In my naive little breakfast world, I was happy. But as I grew up, I was introduced to a whole new world of adult pancakes—recipes that broke away from the standard, super-sweet trap of maple syrup and celebrated the flavor of the pancake itself, something I'd always held in the highest regard.
I was seduced by crepes, soufflé pancakes, and buckwheat flapjacks fried in bacon fat. My all-time favorite, though, became the Dutch baby.
For those new to the concept of a Dutch baby, it's a pancake that is baked in a single sizzling-hot skillet that has been prepared with a tablespoon or two of butter.
The sides of the pancake rise high above edges of the pan, creating a light, puffy crust with a tender, eggy middle. Sprinkled with cinnamon and lemon juice, the Dutch baby makes a wonderful breakfast for both kids and adults.
Updated with new photos from the recipe archive, first posted Feb 2012.
I'd love to know how it turned out! Please let me know by leaving a review below. Or snap a photo and share it on Instagram be sure to tag me @onceuponachef.
A Dutch baby is a big, puffy, family-style pancake baked in a sizzling-hot buttered skillet.
- 3 large eggs
- 1/2 cup all-purpose flour, spooned into measuring cup and leveled-off
- 1/2 cup milk
- 1 tablespoon maple syrup, plus more for serving
- 1/4 teaspoon salt
- 1/2 teaspoon vanilla extract
- 3 tablespoons unsalted butter
- Confectioners' sugar, for serving (optional)
- Fresh berries, for serving (optional)
- Preheat oven to 400°F and set an oven rack in the middle position. Put a 10-inch cast iron skillet or oven-safe nonstick pan into the oven and heat for at least 5 minutes.
- In a blender, combine the eggs, flour, milk, 1 tablespoon maple syrup, the salt, and vanilla. Blend until completely smooth, scraping down the sides of the blender jar as necessary, about 30 seconds.
- Open the oven door and drop the butter into the preheated skillet. Close the oven and allow the butter to melt, about 2 minutes (do not let it burn). Carefully remove the hot skillet from the oven and place an oven mitt or dishtowel over the handle to remind yourself that it's hot. Pour the batter into the buttered skillet and carefully place the skillet back into the oven. Bake for about 20 minutes, until puffed and golden. Carefully remove the skillet from the oven (again, place an oven mitt or dishtowel over the handle to remind yourself that it's hot). Dust with confectioners' sugar and top with berries, if desired, then cut into wedges and serve with maple syrup.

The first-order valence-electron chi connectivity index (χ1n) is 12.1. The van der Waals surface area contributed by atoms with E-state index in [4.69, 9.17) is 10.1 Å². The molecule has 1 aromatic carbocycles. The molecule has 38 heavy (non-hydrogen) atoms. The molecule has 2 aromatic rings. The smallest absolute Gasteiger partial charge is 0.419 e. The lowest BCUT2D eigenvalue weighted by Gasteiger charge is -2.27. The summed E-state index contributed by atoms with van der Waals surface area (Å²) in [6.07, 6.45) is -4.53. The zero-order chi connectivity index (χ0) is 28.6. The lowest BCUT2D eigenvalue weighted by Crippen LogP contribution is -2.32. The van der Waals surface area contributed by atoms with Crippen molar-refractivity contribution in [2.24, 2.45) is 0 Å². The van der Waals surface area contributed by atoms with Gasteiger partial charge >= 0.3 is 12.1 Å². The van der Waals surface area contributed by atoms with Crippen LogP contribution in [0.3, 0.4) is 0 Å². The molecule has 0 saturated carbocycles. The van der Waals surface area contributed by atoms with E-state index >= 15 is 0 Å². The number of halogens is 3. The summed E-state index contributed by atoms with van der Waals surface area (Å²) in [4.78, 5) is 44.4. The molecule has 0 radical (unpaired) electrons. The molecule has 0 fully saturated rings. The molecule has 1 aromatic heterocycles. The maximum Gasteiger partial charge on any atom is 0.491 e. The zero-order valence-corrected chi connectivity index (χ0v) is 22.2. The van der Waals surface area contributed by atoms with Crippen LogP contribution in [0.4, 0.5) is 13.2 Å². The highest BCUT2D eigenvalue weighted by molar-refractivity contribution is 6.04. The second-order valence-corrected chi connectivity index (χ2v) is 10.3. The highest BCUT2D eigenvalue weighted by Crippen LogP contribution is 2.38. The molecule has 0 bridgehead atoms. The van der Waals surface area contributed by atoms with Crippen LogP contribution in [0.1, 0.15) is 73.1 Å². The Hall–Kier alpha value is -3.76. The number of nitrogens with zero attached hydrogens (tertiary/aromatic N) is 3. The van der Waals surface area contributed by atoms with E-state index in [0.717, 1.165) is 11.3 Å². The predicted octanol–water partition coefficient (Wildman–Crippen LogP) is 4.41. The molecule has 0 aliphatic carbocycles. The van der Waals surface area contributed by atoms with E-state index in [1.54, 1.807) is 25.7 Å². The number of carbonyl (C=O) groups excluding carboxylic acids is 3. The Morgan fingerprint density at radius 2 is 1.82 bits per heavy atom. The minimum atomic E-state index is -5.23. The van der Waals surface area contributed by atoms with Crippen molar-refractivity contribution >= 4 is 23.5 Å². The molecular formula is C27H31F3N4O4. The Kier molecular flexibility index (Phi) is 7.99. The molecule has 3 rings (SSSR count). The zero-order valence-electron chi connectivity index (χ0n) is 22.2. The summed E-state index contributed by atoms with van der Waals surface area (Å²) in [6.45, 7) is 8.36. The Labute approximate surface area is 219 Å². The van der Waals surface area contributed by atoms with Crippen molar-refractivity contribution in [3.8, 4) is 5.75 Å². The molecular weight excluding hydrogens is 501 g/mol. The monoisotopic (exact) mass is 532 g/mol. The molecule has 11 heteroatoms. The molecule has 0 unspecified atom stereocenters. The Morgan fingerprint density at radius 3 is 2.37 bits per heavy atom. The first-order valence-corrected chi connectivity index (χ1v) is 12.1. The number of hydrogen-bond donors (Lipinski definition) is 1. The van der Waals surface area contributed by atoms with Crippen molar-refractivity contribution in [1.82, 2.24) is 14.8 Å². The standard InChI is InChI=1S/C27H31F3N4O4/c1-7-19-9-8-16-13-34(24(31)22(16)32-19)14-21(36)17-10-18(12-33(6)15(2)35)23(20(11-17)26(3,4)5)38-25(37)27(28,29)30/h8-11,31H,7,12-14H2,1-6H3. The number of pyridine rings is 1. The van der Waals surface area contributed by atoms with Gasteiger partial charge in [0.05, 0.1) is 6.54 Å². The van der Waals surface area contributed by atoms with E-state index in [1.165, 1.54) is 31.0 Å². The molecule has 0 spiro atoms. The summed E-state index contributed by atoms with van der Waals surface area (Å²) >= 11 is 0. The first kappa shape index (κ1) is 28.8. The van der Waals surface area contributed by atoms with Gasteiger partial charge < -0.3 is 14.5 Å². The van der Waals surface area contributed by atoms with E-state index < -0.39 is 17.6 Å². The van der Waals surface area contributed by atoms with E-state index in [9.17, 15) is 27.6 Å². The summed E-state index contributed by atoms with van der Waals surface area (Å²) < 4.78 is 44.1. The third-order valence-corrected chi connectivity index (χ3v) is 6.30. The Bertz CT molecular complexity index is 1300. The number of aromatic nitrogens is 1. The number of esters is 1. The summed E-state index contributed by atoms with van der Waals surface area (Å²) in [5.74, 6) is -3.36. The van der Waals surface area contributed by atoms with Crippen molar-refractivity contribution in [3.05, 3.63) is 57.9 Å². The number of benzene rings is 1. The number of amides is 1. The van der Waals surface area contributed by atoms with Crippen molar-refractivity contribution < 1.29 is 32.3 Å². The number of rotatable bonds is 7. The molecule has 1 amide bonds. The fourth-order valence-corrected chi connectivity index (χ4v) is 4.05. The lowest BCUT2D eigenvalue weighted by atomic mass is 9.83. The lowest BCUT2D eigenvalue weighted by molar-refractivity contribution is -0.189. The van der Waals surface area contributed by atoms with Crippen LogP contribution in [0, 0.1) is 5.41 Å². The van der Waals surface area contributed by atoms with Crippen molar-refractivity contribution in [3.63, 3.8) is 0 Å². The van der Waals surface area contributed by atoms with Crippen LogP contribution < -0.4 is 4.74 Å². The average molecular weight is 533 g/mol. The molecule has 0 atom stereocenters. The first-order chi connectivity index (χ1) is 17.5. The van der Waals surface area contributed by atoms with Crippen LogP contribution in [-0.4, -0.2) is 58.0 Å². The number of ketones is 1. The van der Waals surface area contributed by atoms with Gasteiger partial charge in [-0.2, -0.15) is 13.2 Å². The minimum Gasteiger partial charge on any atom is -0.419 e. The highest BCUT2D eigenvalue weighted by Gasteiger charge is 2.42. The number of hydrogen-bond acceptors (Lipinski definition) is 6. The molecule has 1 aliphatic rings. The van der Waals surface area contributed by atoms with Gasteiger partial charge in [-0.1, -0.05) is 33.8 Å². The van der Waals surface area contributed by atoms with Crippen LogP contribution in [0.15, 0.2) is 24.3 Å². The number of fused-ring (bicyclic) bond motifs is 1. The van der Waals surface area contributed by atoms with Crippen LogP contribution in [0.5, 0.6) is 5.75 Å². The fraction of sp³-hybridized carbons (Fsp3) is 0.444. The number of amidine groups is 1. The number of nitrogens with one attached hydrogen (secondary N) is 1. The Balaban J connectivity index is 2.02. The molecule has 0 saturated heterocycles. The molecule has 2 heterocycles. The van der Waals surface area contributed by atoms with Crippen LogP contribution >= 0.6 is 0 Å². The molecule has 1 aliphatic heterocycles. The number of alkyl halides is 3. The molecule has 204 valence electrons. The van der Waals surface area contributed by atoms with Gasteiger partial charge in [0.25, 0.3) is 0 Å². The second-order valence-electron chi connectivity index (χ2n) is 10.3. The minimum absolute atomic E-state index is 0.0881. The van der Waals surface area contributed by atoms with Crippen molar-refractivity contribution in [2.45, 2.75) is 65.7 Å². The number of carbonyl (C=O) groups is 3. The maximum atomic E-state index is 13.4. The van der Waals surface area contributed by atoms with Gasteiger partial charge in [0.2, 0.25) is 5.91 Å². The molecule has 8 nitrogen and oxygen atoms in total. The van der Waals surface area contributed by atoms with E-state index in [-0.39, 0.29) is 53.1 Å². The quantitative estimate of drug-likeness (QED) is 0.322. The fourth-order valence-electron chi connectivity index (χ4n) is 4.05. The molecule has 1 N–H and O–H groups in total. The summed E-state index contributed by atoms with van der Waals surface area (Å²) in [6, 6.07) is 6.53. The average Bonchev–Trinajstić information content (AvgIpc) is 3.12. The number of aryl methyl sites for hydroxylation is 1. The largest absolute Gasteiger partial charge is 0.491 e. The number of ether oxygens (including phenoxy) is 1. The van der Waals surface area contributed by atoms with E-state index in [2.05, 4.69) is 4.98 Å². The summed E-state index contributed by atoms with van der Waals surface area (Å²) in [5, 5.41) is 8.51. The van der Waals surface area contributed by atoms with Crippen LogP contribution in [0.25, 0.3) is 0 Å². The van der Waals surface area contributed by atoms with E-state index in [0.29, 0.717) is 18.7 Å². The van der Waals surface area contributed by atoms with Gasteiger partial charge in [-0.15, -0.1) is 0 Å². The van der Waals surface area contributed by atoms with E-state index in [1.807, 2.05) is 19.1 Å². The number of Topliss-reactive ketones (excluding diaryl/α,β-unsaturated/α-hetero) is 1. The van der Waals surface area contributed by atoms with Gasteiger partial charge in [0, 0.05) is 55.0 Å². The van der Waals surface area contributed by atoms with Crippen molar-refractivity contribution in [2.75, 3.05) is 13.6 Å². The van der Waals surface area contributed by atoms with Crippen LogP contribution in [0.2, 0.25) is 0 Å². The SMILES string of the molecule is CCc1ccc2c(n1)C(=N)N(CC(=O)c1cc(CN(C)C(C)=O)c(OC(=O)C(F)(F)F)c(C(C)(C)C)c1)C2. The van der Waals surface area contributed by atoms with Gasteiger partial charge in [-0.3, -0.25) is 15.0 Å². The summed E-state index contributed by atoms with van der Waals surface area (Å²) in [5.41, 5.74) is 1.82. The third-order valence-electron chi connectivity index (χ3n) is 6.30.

If you don't have a high-speed blender, a regular blender will work, but it may take a couple more minutes to blend the batter.
Clarified butter is butter that we've melted and skimmed off the milk solids from the top, which leaves us with just the pure butterfat. To make 3 tablespoons clarified butter, melt 4 tablespoons unsalted butter in a small, heavy saucepan over low heat without stirring, being careful not to burn it. As butter melts it will separate into 3 layers. Skim off the white foam with a spoon and save for another use. Remove the pan from the heat when butter is melted and no more foam rises to the top. Let it cool until more solids settle to the bottom, about 5 minutes. Skim off any last bits of foam. Slowly spoon off the clear butterfat into a glass measuring cup, leaving as much of the solids behind as you can. Line a mesh strainer with several layers of cheesecloth and pour the butterfat through the cheesecloth into a heat-proof bowl.
Any other fresh berry can be used in place of blueberries.
I'm saying this makes 2 servings instead of 4, since for a breakfast or brunch item, 1/4 of this would be a very small portion.